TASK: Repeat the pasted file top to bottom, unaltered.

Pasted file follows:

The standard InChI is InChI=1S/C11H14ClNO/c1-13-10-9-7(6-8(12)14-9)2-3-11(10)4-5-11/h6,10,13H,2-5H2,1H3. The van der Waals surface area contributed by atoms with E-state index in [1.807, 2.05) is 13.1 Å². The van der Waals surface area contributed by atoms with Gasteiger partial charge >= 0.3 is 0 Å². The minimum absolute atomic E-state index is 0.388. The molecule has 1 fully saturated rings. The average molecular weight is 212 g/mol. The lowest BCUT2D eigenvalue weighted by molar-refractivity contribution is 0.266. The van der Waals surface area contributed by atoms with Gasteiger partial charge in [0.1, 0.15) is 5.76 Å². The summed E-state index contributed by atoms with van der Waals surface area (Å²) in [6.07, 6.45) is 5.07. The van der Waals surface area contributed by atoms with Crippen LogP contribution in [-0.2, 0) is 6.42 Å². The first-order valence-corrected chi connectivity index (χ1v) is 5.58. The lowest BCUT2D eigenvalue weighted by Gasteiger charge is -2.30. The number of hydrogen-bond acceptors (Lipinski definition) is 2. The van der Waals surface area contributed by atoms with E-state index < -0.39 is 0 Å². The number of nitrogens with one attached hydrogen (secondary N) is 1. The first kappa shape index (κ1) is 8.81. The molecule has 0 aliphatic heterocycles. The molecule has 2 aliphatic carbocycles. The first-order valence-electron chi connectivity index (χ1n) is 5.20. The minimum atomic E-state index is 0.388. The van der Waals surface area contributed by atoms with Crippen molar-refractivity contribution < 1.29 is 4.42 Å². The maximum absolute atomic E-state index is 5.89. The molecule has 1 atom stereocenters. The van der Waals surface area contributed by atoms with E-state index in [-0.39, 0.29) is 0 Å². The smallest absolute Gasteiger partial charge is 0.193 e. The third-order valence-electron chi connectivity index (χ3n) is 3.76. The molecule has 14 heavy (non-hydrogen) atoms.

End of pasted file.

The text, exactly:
The standard InChI is InChI=1S/C11H14ClNO/c1-13-10-9-7(6-8(12)14-9)2-3-11(10)4-5-11/h6,10,13H,2-5H2,1H3. The van der Waals surface area contributed by atoms with E-state index in [1.807, 2.05) is 13.1 Å². The van der Waals surface area contributed by atoms with Gasteiger partial charge >= 0.3 is 0 Å². The minimum absolute atomic E-state index is 0.388. The molecule has 1 fully saturated rings. The average molecular weight is 212 g/mol. The lowest BCUT2D eigenvalue weighted by molar-refractivity contribution is 0.266. The van der Waals surface area contributed by atoms with Gasteiger partial charge in [0.1, 0.15) is 5.76 Å². The summed E-state index contributed by atoms with van der Waals surface area (Å²) in [6.07, 6.45) is 5.07. The van der Waals surface area contributed by atoms with Crippen LogP contribution in [-0.2, 0) is 6.42 Å². The first-order valence-corrected chi connectivity index (χ1v) is 5.58. The lowest BCUT2D eigenvalue weighted by Gasteiger charge is -2.30. The number of hydrogen-bond acceptors (Lipinski definition) is 2. The van der Waals surface area contributed by atoms with E-state index < -0.39 is 0 Å². The number of nitrogens with one attached hydrogen (secondary N) is 1. The first kappa shape index (κ1) is 8.81. The molecule has 0 aliphatic heterocycles. The molecule has 2 aliphatic carbocycles. The first-order valence-electron chi connectivity index (χ1n) is 5.20. The minimum atomic E-state index is 0.388. The van der Waals surface area contributed by atoms with Crippen molar-refractivity contribution < 1.29 is 4.42 Å². The maximum absolute atomic E-state index is 5.89. The molecule has 1 atom stereocenters. The van der Waals surface area contributed by atoms with E-state index in [-0.39, 0.29) is 0 Å². The smallest absolute Gasteiger partial charge is 0.193 e. The third-order valence-electron chi connectivity index (χ3n) is 3.76. The molecule has 14 heavy (non-hydrogen) atoms.